"There are a growing number of books on the market focusing on the history, symptomatology, and treatment of trauma and PTSD. This book provides something unique as its purpose is to highlight the 'personal positive growth or strengthening that often occurs in persons who have faced traumatic events.' As the book points out, this is a sadly neglected area in terms of research. . . . This book has something to offer to the layperson and those who have experienced a traumatic event as well as to the seasoned professional. It is written in an easily accessible style and, given the price of books these days, is also a good value for the money."
--Gladeana McMahon in British Psychological Society
Counseling Psychology Review
"This is a useful book, especially for those involved with research on this important issue."
--James Graves, M.D., in Readings: A Journal of Reviews and Commentary in Mental Health
Unique in focusing on the positive outcomes of coping with crisis, this volume helps you to understand the process of growth after trauma and apply that knowledge to the counseling relationship. Sensitizing the reader to the pain experienced by people affected by trauma, the authors weave together literature from philosophy, religion, and psychology to form a model of active coping and transformation. An essentially cognitive framework gives conceptual context to the important changes in trauma survivors' belief systems that the authors examine and upon which they build. Case examples and quotations from literary and religious sources as well as from the authors' research and clinical work articulate the coping and growth process and cultivate compassion and understanding. At the same time, the authors' findings and analysis of important research encourage researchers to more closely examine this type of personal growth.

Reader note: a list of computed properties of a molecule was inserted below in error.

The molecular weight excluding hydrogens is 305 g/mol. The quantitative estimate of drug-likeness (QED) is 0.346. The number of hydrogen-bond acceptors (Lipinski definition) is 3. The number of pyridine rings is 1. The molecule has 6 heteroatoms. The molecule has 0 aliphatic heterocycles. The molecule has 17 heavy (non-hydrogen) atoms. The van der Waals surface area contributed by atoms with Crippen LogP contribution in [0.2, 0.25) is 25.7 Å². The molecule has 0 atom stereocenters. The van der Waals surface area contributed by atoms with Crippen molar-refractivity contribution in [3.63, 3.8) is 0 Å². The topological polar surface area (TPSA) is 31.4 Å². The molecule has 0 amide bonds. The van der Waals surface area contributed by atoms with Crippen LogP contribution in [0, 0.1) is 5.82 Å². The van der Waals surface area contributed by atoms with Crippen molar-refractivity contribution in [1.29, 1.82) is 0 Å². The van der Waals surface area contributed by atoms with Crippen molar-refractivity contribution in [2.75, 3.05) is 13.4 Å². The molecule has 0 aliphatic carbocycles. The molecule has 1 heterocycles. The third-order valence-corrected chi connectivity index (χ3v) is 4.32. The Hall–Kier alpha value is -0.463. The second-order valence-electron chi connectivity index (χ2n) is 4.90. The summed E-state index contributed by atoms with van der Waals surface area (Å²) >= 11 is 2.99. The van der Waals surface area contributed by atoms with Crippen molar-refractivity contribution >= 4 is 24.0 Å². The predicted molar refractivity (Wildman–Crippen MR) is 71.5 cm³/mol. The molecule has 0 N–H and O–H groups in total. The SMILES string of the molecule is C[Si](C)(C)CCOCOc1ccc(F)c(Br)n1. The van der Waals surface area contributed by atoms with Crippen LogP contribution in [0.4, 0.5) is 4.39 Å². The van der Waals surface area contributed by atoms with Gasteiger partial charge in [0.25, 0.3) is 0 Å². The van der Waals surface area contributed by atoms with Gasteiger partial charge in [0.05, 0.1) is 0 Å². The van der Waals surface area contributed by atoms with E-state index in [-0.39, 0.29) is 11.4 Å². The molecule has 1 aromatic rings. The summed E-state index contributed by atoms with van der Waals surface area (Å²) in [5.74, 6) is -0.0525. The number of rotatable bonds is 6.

This volume provides new information and perspectives invaluable to all those in the helping professions, in a variety of counseling settings, as well as researchers and students in clinical psychology, psychology, nursing, interpersonal violence, and family studies.
"At last someone has assembled and integrated the extensive literature on coping with trauma. The authors provide a thoughtful and creative analysis of the process by which survivors of trauma experience personal growth. They propose their own model of coping that incorporates a wide range of personality variables, coping strategies, tasks, cognitive processes, and social support. Chockfull of engaging case examples and suggestions for researchers and therapists, this is a must read for anyone interested in the human dimensions of surviving trauma."
--Raymond M. Berger,
Professor (retired), California State University, Long Beach